The sole reply of the servant was another of his unmusical bursts of laughter. Either he did not understand what was said, or he took this method of ignoring the requests of his uninvited visitors.

“Let’s go back to the shore,” suggested John.

“All right,” responded Fred, and together the two boys at once departed from the little house.

When they arrived at the shore not only was their own boat gone, but the boat in which Mr. Button had come had also disappeared.


“What do you make of that?” demanded John in astonishment.

“I’m sure I don’t know,” answered Fred, genuinely surprised by the double disappearance.

“Maybe I’m not Calamity Jane’s brother after all,” said John. “There’s more in this than you think.”

Fred was silent, though it was plain that he was puzzled by the failure to discover any of the boats. The Gadabout also was nowhere within sight.

“Nothing for us to do,” said Fred at last, “except to wait. They must know we’re here and there’s no way for us to get away unless the Gadabout comes for us.”

“Then we’ll have to wait,” said John, “and that’s all there is to it.”

Together the boys remained on the shore until at last the sun sank below the western horizon. Darkness would soon be creeping over the land and both boys now were more serious.

“It’s plain the boys are gone,” said Fred soberly. “I thought surely one of them would be back here.”

“Well, I didn’t,” said John. “The captain was in such a hurry when he started that I didn’t believe he would come back. I don’t half believe we will ever see him again anyway. I tell you there’s something wrong here.”


Fred’s expression was serious as without making any reply he looked out over the waters of the lake.

The darkness deepened and night would soon be at hand. “There’s nothing for it,” said Fred at last, “except to go back to the house.”

“I don’t know what good that will do,” said John, “but I’m ready to go if you want to. This is the strangest thing I have ever been mixed up in in my life. For my part I wish I was out of it.”

“Don’t cry, John,” said Fred, striving to speak cheerfully.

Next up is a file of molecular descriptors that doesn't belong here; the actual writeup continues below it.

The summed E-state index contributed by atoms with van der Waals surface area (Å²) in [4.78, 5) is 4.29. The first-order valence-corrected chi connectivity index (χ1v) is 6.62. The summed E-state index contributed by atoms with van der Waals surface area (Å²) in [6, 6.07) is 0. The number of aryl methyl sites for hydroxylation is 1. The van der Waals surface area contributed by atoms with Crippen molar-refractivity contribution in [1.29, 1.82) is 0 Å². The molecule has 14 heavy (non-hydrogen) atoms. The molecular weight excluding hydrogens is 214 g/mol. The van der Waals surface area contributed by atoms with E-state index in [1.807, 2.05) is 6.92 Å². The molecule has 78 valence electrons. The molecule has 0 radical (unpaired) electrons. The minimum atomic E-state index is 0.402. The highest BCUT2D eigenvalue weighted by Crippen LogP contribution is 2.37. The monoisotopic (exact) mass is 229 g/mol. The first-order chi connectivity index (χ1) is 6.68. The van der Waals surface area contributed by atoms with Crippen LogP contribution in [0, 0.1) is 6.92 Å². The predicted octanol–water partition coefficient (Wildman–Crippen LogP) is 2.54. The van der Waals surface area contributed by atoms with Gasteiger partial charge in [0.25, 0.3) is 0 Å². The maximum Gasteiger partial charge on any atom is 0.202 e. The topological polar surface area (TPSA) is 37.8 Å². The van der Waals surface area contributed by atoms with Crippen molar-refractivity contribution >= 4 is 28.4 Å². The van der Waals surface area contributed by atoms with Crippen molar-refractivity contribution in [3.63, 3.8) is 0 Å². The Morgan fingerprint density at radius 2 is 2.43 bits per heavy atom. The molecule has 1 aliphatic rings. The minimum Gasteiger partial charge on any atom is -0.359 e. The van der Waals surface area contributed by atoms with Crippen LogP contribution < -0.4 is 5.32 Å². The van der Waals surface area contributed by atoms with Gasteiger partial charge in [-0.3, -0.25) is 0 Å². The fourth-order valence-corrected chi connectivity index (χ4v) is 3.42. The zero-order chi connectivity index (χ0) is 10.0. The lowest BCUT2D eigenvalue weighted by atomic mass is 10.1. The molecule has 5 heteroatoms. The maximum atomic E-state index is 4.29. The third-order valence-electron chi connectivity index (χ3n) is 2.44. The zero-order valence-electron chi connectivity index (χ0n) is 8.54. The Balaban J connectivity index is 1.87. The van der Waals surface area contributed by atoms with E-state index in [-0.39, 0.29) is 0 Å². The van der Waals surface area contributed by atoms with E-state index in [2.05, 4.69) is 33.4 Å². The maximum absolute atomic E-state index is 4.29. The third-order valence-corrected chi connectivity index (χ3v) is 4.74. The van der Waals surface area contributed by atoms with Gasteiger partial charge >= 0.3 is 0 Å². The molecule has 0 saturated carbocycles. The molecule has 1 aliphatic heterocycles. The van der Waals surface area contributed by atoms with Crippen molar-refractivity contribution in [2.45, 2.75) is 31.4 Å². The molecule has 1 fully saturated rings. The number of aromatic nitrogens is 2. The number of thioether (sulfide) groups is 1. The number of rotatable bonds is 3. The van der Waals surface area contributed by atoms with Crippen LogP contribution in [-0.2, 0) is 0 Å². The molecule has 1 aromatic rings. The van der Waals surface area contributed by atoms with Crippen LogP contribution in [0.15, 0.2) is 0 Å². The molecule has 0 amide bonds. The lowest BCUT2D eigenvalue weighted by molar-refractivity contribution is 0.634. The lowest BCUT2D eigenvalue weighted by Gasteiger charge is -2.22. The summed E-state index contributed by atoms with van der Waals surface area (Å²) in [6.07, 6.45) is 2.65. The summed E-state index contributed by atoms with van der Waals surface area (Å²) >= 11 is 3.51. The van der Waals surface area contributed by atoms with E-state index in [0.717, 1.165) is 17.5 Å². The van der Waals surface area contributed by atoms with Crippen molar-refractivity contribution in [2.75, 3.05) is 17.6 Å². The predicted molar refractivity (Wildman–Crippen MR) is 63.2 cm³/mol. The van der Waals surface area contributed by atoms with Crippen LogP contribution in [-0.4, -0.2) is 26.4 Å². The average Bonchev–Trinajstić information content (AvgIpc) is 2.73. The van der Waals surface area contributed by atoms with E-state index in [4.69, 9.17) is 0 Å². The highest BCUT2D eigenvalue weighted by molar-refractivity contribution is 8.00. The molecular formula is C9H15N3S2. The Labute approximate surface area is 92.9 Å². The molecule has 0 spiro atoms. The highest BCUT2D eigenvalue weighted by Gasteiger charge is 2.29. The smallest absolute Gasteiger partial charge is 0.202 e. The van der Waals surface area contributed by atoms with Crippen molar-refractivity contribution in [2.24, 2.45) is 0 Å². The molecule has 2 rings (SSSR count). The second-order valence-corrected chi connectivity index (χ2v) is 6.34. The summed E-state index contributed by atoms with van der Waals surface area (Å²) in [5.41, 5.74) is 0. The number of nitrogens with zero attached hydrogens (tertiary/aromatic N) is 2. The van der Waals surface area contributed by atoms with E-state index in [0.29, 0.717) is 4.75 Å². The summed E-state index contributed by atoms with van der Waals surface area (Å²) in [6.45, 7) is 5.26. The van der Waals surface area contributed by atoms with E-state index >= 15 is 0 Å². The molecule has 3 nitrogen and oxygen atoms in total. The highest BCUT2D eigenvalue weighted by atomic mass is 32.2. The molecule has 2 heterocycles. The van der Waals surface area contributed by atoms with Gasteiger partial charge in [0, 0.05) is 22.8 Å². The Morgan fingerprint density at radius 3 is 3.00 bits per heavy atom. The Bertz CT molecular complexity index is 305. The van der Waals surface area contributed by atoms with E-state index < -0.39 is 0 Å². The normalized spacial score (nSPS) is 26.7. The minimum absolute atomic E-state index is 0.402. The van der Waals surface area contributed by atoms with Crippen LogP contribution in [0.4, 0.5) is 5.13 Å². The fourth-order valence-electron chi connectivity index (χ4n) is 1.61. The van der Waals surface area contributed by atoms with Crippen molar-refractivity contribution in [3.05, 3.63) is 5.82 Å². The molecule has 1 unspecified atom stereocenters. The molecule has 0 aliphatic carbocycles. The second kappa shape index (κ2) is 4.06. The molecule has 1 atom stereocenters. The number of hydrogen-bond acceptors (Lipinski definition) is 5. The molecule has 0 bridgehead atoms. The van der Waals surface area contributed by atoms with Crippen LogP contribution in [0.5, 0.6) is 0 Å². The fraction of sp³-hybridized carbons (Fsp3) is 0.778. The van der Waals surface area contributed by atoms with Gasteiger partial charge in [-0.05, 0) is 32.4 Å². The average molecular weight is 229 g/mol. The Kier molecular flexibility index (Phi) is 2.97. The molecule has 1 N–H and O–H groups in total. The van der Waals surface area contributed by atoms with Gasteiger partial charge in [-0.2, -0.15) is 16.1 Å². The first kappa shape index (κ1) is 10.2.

“I’m not crying,” retorted John, “but I don’t like the look of the whole thing. I tell you there’s something serious in it.”

Fred said no more and in a brief time the boys were standing once more at the kitchen door.

Again the little Japanese, who had the faculty of apparently being in different places at the same time, faced them as they entered. This time he did not greet their coming with his usual loud laughter, but as he made no protest the boys entered and Fred said to him, “Did you get some supper for us?”

Either the Japanese did not understand, or he continued his pretense, for he shook his head, though his expression was not unfriendly.


Both boys had suspected when they returned that the Japanese was about to bar their entrance. Either they were mistaken, or he had changed his plan for now he busied himself in his duties about the kitchen, apparently ignoring the presence of the two uninvited guests.

A few minutes later both boys were startled by what they were certain was the voice of a woman calling from the head of the stairway.

“Mikado,” called the woman, “did you let those boys in again?”

Whether the Japanese understood or not he ran to the foot of the stairway and a low conversation between him and the woman who had called him followed, of which neither Fred nor John was able to distinguish any word.

“You better give them some supper,” at last she said in tones that the boys plainly heard. “Tell them to go away then. We haven’t any place for them to sleep.”

A candle was burning on a little side table in the kitchen and in its dim light each boy was able to see the face of his companion. It was plain to each that the other was now seriously perplexed. However, a few minutes later, the Japanese entered the room with a tray on which he had a simple supper to which by a motion of his head he invited the boys.